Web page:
In a fascinating constellation of cases, facts and judicial predilections, the Supreme Court on June 28 handed down three major decisions affecting the most basic rights of citizen and non-citizen detainees in the war on terror.
In the case of the 600 Guantanamo detainees, 14 plaintiffs represented by the Center for Constitutional Rights established their right to appear in U.S. courts to challenge their detentions. The ruling was 6-3, with William Rehnquist, Antonin Scalia and Clarence Thomas dissenting. Writing for the majority, Justice John Paul Stevens rejected the government’s argument that U.S. courts have no authority over what goes on in Guantanamo because it is located on Cuban soil. Instead the majority found that the Guantanamo base is under exclusive U.S. control. Now, after being held for more than two years, all of the foreign detainees have the right to force the United States to disclose why they are being held.
Regarding the Bush administration’s experiment with designating U.S. citizens “enemy combatants,” the Supreme Court gave Yasser Hamdi substantive rights but took a dodge on Jose Padilla. In the Padilla case, the Court said Donald Rumsfeld was not Padilla’s actual custodian and so was not the proper party to sue. Then the justices declined to address the legality of his detention, forcing Padilla to begin his habeas corpus suit over again.
In the case of Yasser Hamdi, supposedly caught on the battlefield, the Court issued a split decision, but basically approved the Commander-in-Chief’s right to designate U.S. citizens enemy combatants. Justices Sandra O’Connor, Anthony Kennedy, Stephen Breyer, and Rehnquist ruled for a plurality that Hamdi is entitled to have a court review the legality of
his detention (habeas corpus). The dominant opinion requires the government to show “some evidence” of his fighting on behalf of the Taliban or al Qaeda, but even second-hand, hearsay evidence is allowable. Hamdi is entitled to rebut the government’s case against him, and to have the assistance of counsel, but he is not entitled to be presumed innocent.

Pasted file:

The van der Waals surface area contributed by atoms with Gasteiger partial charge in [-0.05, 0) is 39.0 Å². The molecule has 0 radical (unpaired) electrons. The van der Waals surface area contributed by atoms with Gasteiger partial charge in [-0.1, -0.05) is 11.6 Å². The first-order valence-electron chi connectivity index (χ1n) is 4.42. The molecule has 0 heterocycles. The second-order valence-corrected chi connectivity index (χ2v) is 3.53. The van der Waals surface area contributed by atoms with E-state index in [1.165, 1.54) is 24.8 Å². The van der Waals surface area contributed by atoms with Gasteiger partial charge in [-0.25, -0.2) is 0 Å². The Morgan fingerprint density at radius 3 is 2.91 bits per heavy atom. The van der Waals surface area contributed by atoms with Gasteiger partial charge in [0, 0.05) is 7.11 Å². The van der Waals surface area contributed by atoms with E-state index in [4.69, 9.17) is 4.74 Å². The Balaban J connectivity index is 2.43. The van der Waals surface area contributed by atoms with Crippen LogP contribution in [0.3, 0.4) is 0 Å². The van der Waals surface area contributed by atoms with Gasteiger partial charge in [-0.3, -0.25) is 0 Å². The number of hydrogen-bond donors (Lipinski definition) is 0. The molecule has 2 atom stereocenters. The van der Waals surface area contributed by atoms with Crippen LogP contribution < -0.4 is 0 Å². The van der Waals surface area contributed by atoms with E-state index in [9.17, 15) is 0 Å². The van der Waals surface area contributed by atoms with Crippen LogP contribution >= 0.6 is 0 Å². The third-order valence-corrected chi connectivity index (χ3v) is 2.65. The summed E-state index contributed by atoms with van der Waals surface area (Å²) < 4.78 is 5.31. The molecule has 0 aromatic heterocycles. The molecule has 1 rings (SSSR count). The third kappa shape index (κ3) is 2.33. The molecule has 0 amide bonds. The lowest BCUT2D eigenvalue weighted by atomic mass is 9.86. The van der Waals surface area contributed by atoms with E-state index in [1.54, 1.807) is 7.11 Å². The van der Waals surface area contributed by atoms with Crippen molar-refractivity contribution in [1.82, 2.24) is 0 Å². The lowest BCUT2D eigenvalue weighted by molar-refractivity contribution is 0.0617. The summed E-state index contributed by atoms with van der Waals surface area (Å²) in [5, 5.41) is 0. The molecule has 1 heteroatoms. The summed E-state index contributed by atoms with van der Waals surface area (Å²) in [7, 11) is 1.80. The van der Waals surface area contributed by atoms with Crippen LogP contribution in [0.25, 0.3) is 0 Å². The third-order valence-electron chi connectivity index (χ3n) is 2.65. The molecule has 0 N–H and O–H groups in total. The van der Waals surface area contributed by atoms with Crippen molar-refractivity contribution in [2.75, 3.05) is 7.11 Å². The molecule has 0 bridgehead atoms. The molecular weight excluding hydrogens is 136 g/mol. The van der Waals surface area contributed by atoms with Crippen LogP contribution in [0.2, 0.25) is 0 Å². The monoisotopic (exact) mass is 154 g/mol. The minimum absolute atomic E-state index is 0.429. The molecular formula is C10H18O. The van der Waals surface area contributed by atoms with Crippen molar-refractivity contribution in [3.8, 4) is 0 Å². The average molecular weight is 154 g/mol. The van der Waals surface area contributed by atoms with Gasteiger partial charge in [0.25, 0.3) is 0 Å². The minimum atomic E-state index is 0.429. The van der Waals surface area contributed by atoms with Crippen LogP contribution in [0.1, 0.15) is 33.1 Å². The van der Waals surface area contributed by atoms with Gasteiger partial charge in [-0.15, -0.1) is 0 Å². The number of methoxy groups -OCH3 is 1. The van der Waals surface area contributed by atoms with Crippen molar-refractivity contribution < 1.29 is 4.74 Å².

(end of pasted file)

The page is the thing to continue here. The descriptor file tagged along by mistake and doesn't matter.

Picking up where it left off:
Thus, the majority accepted a new category of citizens designated enemy combatants who are entitled to a lesser standard of justice.
Justices David Souter and Ruth Ginsburg criticized the government for holding Hamdi incommunicado for 21 months without access to counsel or even the right to send and receive correspondence from his family, a right guaranteed by the Geneva conventions. Justice Scalia wrote an amazing 27-page history of the writ of habeas corpus and forthrightly
demanded that Hamdi either be charged with treason (à la John Walker Lindh) or be released. He was joined by Justice John Paul Stevens.
Justice Thomas, writing in the Hamdi case, completely accepted the government’s argument that giving detainees access to courts and lawyers would “destroy the intelligence gathering function” of such detentions.
How did the torture scandal affect the votes of The Supremes? The revelations came only days after Solicitor General Paul
Clement’s assurances that the United States does not engage in torture. In the Guantanamo case, this led the majority to
implicitly overturn their own precedent prohibiting non-citizens from using U.S. courts to pursue habeas corpus relief. After revelations of 37 deaths at the hands of U.S. forces in Iraq and Afghanistan, the majority of the Supreme Court was no longer willing to accept the government’s legal fictions about its lack of control in foreign territories.